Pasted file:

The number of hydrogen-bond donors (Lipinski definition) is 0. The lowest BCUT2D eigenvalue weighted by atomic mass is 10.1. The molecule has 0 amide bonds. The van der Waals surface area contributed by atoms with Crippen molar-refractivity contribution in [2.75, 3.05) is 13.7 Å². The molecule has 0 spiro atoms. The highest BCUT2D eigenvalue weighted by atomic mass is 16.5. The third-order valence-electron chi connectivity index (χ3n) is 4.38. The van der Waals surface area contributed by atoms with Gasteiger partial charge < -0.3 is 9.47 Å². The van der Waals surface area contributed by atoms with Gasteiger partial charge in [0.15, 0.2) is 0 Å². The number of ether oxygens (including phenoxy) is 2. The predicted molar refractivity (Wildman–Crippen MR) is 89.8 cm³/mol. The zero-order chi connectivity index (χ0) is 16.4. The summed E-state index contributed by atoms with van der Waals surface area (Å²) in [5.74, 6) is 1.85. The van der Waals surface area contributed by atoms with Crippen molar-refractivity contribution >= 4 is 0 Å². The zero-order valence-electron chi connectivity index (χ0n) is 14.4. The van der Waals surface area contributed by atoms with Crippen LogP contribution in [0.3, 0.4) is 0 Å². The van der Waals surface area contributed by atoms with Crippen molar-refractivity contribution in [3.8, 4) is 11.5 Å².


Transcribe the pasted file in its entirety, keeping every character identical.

The number of hydrogen-bond donors (Lipinski definition) is 0. The lowest BCUT2D eigenvalue weighted by atomic mass is 10.1. The molecule has 0 amide bonds. The van der Waals surface area contributed by atoms with Crippen molar-refractivity contribution in [2.75, 3.05) is 13.7 Å². The molecule has 0 spiro atoms. The highest BCUT2D eigenvalue weighted by atomic mass is 16.5. The third-order valence-electron chi connectivity index (χ3n) is 4.38. The van der Waals surface area contributed by atoms with Gasteiger partial charge < -0.3 is 9.47 Å². The van der Waals surface area contributed by atoms with Gasteiger partial charge in [0.15, 0.2) is 0 Å². The number of ether oxygens (including phenoxy) is 2. The predicted molar refractivity (Wildman–Crippen MR) is 89.8 cm³/mol. The zero-order chi connectivity index (χ0) is 16.4. The summed E-state index contributed by atoms with van der Waals surface area (Å²) in [5.74, 6) is 1.85. The van der Waals surface area contributed by atoms with Crippen molar-refractivity contribution >= 4 is 0 Å². The zero-order valence-electron chi connectivity index (χ0n) is 14.4. The van der Waals surface area contributed by atoms with Crippen LogP contribution in [0.3, 0.4) is 0 Å². The van der Waals surface area contributed by atoms with Crippen molar-refractivity contribution in [3.8, 4) is 11.5 Å².